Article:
Usually we plant our garlic in the fall but this year, the ground froze before we could get it in. Instead, Jamey planted cloves (from last year) in sand and kept them in a cool place. They sprouted nicely and he transplanted them into the garden. They are under these tomato cages. The cages were just to keep the chickens from scratching about in them until they were banished from the garden for the spring/summer.
Two unhappy, banished ladies (Silver-Laced Wyandotte and Ameracana)
The lettuce/spinach bed...
When the next cold snap comes along, plastic will cover the poles, protecting the tender shoots.
The onion bed. This bed is crucial this year. Last year, we grew enough for tomato sauce and salsa, but didn't have enough through the winter. We're not sure what happened (the year before we had plenty), but we've switched varieties and are crossing our fingers.
Below we have a new garden pea experiment. The past few years, we have planted our peas all along the garden fence. This provided support for the peas, so there was no need for staking them. Sounds ideal, right? The un-ideal part was that stubborn grass would snake it's way under the fence from the yard and choke out some of the peas even with repeated attempts to hoe around the outside of the garden AND an attempt at laying cardboard down around the outside of the fence and partially underneath.
So, Jamey is feeling all brazen and crazy this year and he is going to plant our peas in one big bed. This is not standard pea planting procedure, but it is an option according to The Vermont Bean and Seed Company, so we're going to give it a try.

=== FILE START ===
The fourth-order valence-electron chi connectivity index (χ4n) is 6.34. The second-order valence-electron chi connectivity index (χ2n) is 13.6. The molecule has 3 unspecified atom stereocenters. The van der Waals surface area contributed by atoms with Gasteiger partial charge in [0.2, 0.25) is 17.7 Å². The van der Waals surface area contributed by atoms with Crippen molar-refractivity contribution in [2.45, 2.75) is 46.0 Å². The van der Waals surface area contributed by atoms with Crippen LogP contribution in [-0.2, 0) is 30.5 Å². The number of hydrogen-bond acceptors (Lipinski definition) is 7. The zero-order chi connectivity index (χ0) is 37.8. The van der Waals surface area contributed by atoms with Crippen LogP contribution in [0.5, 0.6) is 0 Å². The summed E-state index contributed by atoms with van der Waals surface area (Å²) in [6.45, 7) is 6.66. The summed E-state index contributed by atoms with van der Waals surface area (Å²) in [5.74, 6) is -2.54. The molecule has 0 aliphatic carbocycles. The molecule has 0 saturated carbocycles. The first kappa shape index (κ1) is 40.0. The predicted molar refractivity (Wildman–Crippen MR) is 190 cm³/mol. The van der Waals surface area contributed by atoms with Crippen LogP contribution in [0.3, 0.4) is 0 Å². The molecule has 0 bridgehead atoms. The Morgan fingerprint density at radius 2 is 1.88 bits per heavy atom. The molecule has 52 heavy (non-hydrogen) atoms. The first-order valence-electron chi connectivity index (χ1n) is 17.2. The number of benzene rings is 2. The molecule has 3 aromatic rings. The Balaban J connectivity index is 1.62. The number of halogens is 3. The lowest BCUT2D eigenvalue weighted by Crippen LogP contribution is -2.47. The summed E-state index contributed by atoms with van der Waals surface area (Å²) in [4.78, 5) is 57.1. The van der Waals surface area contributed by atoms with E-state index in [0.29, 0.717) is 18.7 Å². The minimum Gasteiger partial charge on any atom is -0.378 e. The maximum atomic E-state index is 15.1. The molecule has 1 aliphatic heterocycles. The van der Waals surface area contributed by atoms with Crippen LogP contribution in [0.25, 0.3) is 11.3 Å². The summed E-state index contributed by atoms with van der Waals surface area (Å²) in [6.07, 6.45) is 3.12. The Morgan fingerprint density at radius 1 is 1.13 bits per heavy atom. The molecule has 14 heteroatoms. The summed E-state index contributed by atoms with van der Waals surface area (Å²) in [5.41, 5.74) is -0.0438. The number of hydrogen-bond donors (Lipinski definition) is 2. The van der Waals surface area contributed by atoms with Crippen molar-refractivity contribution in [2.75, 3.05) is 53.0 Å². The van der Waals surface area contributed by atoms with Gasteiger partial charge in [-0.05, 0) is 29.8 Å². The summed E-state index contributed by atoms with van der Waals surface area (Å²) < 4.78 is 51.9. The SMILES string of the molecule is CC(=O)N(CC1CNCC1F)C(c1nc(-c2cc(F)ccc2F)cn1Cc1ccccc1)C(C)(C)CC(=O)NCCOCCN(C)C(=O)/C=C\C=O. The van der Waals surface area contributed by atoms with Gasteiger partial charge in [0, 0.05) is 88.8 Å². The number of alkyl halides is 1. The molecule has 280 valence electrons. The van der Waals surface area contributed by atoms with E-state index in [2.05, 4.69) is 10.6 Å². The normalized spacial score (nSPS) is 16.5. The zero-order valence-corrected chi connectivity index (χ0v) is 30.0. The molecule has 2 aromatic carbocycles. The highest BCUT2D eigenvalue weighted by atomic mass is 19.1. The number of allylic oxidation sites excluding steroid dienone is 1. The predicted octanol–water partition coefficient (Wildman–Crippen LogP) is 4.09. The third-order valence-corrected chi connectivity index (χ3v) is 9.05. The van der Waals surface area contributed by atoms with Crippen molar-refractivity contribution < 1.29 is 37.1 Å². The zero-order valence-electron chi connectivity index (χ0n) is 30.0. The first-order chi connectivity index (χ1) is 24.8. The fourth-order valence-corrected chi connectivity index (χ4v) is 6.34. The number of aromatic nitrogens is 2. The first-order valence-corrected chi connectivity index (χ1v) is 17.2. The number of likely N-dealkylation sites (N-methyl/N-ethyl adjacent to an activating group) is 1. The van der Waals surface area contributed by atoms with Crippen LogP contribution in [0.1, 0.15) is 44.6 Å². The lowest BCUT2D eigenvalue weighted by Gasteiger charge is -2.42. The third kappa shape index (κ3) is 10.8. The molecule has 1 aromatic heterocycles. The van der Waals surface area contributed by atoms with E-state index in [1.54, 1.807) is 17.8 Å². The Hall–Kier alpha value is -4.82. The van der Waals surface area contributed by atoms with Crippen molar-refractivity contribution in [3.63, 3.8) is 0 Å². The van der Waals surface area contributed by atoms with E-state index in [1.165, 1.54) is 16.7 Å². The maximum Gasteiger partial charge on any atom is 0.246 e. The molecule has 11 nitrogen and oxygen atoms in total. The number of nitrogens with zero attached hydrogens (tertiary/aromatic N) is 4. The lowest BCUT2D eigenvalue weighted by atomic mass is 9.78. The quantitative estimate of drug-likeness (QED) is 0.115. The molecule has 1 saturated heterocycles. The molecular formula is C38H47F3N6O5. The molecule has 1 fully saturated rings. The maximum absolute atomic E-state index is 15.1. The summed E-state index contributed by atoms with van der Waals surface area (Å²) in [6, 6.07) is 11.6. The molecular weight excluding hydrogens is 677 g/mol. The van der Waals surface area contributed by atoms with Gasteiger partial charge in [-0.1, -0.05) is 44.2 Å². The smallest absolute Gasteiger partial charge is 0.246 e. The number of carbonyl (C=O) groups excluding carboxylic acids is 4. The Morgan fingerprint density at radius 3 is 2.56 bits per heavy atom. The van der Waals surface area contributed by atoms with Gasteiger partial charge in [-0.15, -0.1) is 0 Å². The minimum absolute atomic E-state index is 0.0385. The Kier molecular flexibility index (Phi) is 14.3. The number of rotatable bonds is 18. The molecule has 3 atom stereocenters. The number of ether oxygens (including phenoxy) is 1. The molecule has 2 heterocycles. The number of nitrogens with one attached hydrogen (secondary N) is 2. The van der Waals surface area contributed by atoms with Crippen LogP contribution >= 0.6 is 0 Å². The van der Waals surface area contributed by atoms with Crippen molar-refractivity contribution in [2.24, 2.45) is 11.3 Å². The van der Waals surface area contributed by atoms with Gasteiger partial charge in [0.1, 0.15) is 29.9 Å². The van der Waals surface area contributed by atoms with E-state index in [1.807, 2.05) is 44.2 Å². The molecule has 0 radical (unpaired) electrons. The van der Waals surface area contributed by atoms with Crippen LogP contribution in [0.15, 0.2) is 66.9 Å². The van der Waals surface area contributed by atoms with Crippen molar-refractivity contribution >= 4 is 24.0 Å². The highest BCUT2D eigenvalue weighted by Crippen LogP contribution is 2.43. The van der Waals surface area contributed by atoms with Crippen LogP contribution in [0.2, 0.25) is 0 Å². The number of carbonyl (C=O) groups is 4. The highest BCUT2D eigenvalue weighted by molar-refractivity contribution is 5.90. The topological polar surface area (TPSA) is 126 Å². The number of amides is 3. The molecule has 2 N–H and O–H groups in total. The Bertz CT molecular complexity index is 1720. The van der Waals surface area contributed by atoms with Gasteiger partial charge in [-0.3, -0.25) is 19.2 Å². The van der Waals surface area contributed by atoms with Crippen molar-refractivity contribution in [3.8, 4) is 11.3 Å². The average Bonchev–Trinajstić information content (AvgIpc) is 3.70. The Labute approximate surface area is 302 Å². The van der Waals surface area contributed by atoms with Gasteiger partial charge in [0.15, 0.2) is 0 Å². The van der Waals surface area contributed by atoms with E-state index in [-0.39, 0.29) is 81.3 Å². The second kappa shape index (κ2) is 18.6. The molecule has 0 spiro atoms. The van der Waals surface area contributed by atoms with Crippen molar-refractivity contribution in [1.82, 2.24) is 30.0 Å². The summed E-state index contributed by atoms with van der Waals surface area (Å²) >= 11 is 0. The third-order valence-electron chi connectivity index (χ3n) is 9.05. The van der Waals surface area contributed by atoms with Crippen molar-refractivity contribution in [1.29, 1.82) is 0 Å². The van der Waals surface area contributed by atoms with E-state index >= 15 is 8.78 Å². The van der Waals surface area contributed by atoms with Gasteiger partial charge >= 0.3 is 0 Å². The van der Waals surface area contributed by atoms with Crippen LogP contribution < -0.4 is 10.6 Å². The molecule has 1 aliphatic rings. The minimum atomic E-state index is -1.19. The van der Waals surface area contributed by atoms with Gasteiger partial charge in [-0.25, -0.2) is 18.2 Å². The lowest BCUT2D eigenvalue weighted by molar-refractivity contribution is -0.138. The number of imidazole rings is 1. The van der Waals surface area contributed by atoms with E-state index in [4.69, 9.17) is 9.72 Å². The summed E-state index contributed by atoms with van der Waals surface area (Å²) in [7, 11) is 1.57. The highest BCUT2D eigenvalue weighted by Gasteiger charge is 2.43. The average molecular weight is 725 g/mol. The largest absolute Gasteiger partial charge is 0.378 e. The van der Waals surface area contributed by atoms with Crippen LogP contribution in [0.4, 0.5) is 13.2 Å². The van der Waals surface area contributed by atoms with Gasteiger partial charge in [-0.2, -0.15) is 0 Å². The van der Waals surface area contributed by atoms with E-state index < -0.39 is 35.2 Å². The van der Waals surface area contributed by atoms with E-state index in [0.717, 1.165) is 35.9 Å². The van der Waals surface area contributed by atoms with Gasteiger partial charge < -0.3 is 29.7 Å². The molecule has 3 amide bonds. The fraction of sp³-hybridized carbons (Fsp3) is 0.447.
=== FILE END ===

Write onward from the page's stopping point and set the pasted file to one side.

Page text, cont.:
Giant garden pea bed.
In addition to planting, Jamey pruned our fruit trees (four-year-old peach and apple trees, a total of 10) and the red raspberry bushes.
Red raspberry canes (about half of our total bushes).
He also uncovered our strawberry plants. Strawberry plants get covered with mulch late in the fall to protect them from harsh freezes. In the spring, they need to be uncovered. They may appear dead to the world, but once the sun shines on them for a few days, they begin to green-up. I can almost taste those first few sun-warmed strawberries. Mmmmm. Less drooling. More typing.
Uncovered strawberry plants- hard to see now, but they're there.
While Jamey was out prepping the garden and planting, I tackled some of the flower beds close to the house, especially the beds and planters that will hold our herbs and ever-prolific mint. We won't have to plant parsley this year. All three of my parsley plants (which resembled bushes) wintered over and are starting to grow already.
So, we're off. Now we wait and watch for sprouts, baby lettuces, asparagus and strawberries. It's been quite awhile since we've had fresh produce and our taste buds are getting very excited at the prospect. Pin It